THE GAME: The game was a slugfest from the start to the very end. Reggie Bush was having the first of what would be many “Heisman moments” during his final year at USC.
On the Notre Dame side, Brady Quinn was having a Heisman day of his own, and had just led the Fighting Irish to a late forth quarter lead. Irish faithful were on the edge of their seats anticipating a possible victory and end to college football’s longest winning streaks.
I was on the sideline for this game just like so many before, but this one was and always will be special. The knot in my stomach was so large I could only imagine what these players were feeling.
"Don’t play like you have something to lose …
Play like you have something to win!
Don’t play like there’s a chip on your shoulder!
Play like there’s an F….in bolder on it!”
I also took the time to remind him of that Cover 2 look, and that in reality what Notre Dame was REALLY playing was the Cover 1, which was MAN FREE.
USC’s Dwayne Jarrett was beating his man all day and had a height advantage over his man on our sideline. The first three plays netted a whole one yard and this prompted Pete Carroll to call a time out to design a 4th down play.
Meanwhile Dwayne Jarrett was trying to pull himself from the game because he had been previously poked in the eye. I told him he HAD to play and that Matt was going to check out of the play called, only if he thought he could beat his man on a fade pattern. I washed out Dwayne’s eye with a water bottle and back on the field he went. Matt indeed had noticed Notre Dame DB Tom Zbikowski cheating towards the middle of the field, which meant Dwayne would have single coverage. Matt gave the fade signal behind his back and the rest was history…setting up the most dramatic seven seconds in college football.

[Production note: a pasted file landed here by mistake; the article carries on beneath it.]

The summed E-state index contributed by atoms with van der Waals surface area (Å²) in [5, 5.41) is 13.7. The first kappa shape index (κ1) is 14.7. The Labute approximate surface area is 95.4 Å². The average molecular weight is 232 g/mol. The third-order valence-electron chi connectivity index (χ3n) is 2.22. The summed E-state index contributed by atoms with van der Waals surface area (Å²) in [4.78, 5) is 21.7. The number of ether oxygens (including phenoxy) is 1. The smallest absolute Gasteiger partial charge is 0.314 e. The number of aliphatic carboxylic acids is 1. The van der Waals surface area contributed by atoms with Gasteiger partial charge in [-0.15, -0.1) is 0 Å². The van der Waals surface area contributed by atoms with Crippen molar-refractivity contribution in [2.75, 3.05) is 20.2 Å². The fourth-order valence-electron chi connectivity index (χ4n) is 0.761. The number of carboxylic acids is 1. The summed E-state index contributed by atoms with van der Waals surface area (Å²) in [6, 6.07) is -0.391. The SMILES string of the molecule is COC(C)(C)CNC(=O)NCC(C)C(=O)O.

On the next play Leinart would scramble towards an apparent touchdown only to be hit in mid air and fumble the ball out of bounds at the one yard-line. The clock struck zero and the Notre Dame fans stormed the field. That’s it! Game over!…
“Not so fast,” as Lee Corso would say. Pete Carroll managed to argue that there should have been time left on the clock giving Trojans just enough to run another play (or possibly two) if they spiked the ball. Pete won the argument and the black and whites put seven seconds back on the clock.
During all the commotion the #Field General, Matt Leinart was quietly whispering to his lineman that he was going to sneak it in, but was going to make the kill sign which was to spike the ball and stop the clock. I remember watching Pete on the sideline giving the kill signal, he too had no idea what Matt had privately instructed his o-lineman to do. The most important player to all this was Reggie Bush, who until right before the snap was unaware of Matt’s plan.
What would happen next, no one could have ever predicted. The ball was snapped to Matt and you could see Reggie flying towards Leinart’s back, providing huge momentum for Matt to cross the goal line. The outcome would stun the fighting Irish, for only seven seconds earlier they were celebrating the end the USC 27 game winning streak.
This moment will be forever remembered as the “Bush Push.”
Make no mistake about it for me, the game will forever be known as 4th&9!
One last footnote: Not everyone at Notre Dame was a loser. Charlie Weis was given a 30 million dollar extension because of how they played against USC…HELLO!!!